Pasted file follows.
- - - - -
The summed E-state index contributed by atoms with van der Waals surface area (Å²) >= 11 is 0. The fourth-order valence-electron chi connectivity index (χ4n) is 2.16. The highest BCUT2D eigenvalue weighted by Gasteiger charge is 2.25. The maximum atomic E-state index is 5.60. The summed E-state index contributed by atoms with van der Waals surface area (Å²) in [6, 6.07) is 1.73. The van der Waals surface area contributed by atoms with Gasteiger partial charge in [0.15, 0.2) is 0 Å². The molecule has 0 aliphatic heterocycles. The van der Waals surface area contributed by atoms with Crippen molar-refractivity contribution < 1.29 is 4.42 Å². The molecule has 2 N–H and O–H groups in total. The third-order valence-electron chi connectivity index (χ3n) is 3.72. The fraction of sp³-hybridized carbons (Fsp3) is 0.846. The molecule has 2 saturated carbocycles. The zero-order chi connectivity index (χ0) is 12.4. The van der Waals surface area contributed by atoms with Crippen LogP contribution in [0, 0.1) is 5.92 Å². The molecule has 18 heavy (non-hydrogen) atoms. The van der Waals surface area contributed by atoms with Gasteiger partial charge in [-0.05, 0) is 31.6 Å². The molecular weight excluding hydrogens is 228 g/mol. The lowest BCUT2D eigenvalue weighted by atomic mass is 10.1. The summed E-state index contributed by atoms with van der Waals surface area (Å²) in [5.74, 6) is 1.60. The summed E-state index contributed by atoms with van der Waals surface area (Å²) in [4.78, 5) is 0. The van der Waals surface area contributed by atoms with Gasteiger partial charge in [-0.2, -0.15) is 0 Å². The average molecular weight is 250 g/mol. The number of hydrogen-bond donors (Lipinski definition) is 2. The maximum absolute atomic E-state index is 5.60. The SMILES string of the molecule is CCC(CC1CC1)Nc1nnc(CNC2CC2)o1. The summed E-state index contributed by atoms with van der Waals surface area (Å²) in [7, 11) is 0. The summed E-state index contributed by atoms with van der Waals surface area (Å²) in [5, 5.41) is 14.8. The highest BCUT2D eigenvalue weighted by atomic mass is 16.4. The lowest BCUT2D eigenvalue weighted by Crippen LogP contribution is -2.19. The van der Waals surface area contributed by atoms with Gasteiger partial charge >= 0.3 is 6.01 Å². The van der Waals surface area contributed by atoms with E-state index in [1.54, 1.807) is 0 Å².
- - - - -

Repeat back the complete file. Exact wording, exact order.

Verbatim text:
The summed E-state index contributed by atoms with van der Waals surface area (Å²) >= 11 is 0. The fourth-order valence-electron chi connectivity index (χ4n) is 2.16. The highest BCUT2D eigenvalue weighted by Gasteiger charge is 2.25. The maximum atomic E-state index is 5.60. The summed E-state index contributed by atoms with van der Waals surface area (Å²) in [6, 6.07) is 1.73. The van der Waals surface area contributed by atoms with Gasteiger partial charge in [0.15, 0.2) is 0 Å². The molecule has 0 aliphatic heterocycles. The van der Waals surface area contributed by atoms with Crippen molar-refractivity contribution < 1.29 is 4.42 Å². The molecule has 2 N–H and O–H groups in total. The third-order valence-electron chi connectivity index (χ3n) is 3.72. The fraction of sp³-hybridized carbons (Fsp3) is 0.846. The molecule has 2 saturated carbocycles. The zero-order chi connectivity index (χ0) is 12.4. The van der Waals surface area contributed by atoms with Crippen LogP contribution in [0, 0.1) is 5.92 Å². The molecule has 18 heavy (non-hydrogen) atoms. The van der Waals surface area contributed by atoms with Gasteiger partial charge in [-0.05, 0) is 31.6 Å². The molecular weight excluding hydrogens is 228 g/mol. The lowest BCUT2D eigenvalue weighted by atomic mass is 10.1. The summed E-state index contributed by atoms with van der Waals surface area (Å²) in [5.74, 6) is 1.60. The summed E-state index contributed by atoms with van der Waals surface area (Å²) in [4.78, 5) is 0. The van der Waals surface area contributed by atoms with Gasteiger partial charge in [-0.2, -0.15) is 0 Å². The average molecular weight is 250 g/mol. The number of hydrogen-bond donors (Lipinski definition) is 2. The maximum absolute atomic E-state index is 5.60. The SMILES string of the molecule is CCC(CC1CC1)Nc1nnc(CNC2CC2)o1. The summed E-state index contributed by atoms with van der Waals surface area (Å²) in [7, 11) is 0. The summed E-state index contributed by atoms with van der Waals surface area (Å²) in [5, 5.41) is 14.8. The highest BCUT2D eigenvalue weighted by atomic mass is 16.4. The lowest BCUT2D eigenvalue weighted by Crippen LogP contribution is -2.19. The van der Waals surface area contributed by atoms with Gasteiger partial charge >= 0.3 is 6.01 Å². The van der Waals surface area contributed by atoms with E-state index in [1.54, 1.807) is 0 Å².